DOI: http://dx.doi.org/10.26510/2394-0859.pbe.2017.21

Review Article

Advance approaches in alopecia

Anand Mohan, Mohd. Adil Khan, Suresh Chandra*

Department of Pharmacy, Pranveer Singh Institute of Technology, Bhauti, Kanpur Nagar, Uttar Pradesh, India

*For correspondence

Mr. Suresh Chandra,

Department of Pharmacy, Pranveer Singh Institute of Technology, Bhauti, Kanpur Nagar, Uttar Pradesh, India. Email: sureshcology81@ gmail.com

 

 

 

 

Received: 27 April 2017

Accepted: 12 May 2017

ABSTRACT

Alopecia is characterized by hair loss mainly on scalp some time on other resign of the body that has negative psychological and social impact on patients. Androgenetic alopecia and alopecia areata are common disorders. Androgenetic alopecia is the sensitivity of scalp follicles to dihydrotestosterone and alopecia areata is an autoimmune disorder. Current studies have explained the efficacy of corticosteroid therapy or the combination of ultraviolet A therapy and systemic corticosteroids for severe AA. Finasteride opens up new possibilities for the treatment of androgenetic alopecia. Current drug treatment approaches use regrowth stimulators such as minoxidil and finasteride for androgenetic alopecia, as well as corticosteroids, PUVA therapy for alopecia areata. Targeted delivery to the Hair follicle units helps faster targeting to cells that accelerate drug action by faster availability of drug, novel combination treatments combinations like tretinoin with minoxidil shows better results, gene therapy are new approaches that are under developing stage and giving satisfactory results on animal as well as humans.

Keywords: Minoxidil, Finasteride, Targeted delivery, Nanostructured lipid carrier, Gene therapy

Introduction

Hair, an important part of protection system of body, their root is deep inserted in dermis where it's follicle is controlled by erector pili muscle. It's ornament structure along with sebaceous gland. Hair is a dead part with no nerve connections. The hair follicle has the unique ability to regenerate itself. Hair follicle growth occurs in cycles. Each cycle consists of a long growing phase (anagen), a short transitional phase (catagen) and a short resting phase (telogen). At the end of the resting phase, the hair falls out (exogen) and a new hair starts growing in the follicle beginning the cycle again.2 Normally about 100 strands of hair reach the end of their resting phase each day and fallout. AA may be associated with other autoimmune diseases, particularly thyroid autoimmune disease such as Hashimoto's thyroiditis and Basedow's disease. The prevalence of thyroid disease in patients with AA ranges from 8% to 28%. Vitiligo, an autoimmune skin disease affecting melanocytes, is also associated with AA. The prevalence of vitiligo in AA patients is 3% to 8% compared with 1% in the United States population. These disease associations suggest a relationship between autoimmunity and AA.1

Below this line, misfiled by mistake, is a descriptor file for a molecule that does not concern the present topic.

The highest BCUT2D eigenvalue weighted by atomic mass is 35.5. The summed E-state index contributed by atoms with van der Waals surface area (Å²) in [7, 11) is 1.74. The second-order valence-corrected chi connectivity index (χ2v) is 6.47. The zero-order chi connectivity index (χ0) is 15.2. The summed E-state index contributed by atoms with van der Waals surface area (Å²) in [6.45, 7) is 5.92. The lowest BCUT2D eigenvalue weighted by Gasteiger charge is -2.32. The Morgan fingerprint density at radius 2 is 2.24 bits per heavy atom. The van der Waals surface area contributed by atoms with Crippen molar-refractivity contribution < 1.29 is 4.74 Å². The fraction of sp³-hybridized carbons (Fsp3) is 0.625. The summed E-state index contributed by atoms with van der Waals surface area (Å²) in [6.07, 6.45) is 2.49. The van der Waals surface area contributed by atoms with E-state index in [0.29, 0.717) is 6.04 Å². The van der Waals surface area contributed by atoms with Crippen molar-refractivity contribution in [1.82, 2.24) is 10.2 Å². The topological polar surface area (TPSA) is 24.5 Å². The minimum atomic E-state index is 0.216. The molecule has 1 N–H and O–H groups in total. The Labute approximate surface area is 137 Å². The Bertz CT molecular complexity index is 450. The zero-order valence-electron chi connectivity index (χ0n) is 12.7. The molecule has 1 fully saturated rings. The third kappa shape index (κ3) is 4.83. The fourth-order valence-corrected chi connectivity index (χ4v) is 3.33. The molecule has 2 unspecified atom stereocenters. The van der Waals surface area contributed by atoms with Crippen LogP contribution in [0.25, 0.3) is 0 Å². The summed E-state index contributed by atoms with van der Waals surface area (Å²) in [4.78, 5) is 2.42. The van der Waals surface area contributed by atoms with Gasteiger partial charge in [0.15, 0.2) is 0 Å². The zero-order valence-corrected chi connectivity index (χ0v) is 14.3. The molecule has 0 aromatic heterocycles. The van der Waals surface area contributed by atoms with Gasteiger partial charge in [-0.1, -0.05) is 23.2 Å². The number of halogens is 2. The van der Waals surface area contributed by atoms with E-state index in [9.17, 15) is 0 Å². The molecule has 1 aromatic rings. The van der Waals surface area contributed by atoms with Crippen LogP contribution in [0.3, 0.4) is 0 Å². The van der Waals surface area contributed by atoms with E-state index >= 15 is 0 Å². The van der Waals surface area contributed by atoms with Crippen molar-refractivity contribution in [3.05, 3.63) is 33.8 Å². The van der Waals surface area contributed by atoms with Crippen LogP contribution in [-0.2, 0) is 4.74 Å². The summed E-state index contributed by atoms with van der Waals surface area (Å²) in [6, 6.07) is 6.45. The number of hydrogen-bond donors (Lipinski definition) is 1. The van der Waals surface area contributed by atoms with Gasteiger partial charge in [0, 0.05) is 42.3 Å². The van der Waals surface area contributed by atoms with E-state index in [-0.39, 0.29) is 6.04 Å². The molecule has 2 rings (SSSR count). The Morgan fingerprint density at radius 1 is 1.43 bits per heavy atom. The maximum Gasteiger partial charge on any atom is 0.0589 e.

Types of alopecia

Androgenetic alopecia

Androgenetic alopecia (AGA) is the most common form of hair loss. When it affects women, it leads to diffuse alopecia over the mid-frontal scalp (female pattern hair loss). This process is a result of hair follicle miniaturization within follicular units. It represents a progressive reduction in diameter, pigmentation and length of the hair shaft.3

Alopecia areata

Alopecia areata (AA) is a non-scarring autoimmune, inflammatory scalp, and/or body hair loss condition. Based on the extent of hair loss, the hair loss pattern of AA can be described as single delimited patches; patchy AA, in which there is a partial loss of scalp hair; alopecia-totalis (AT), in which 100% of scalp hair is lost; or alopecia-universalis (AU), in which there is a 100% loss of all scalp and body hair.4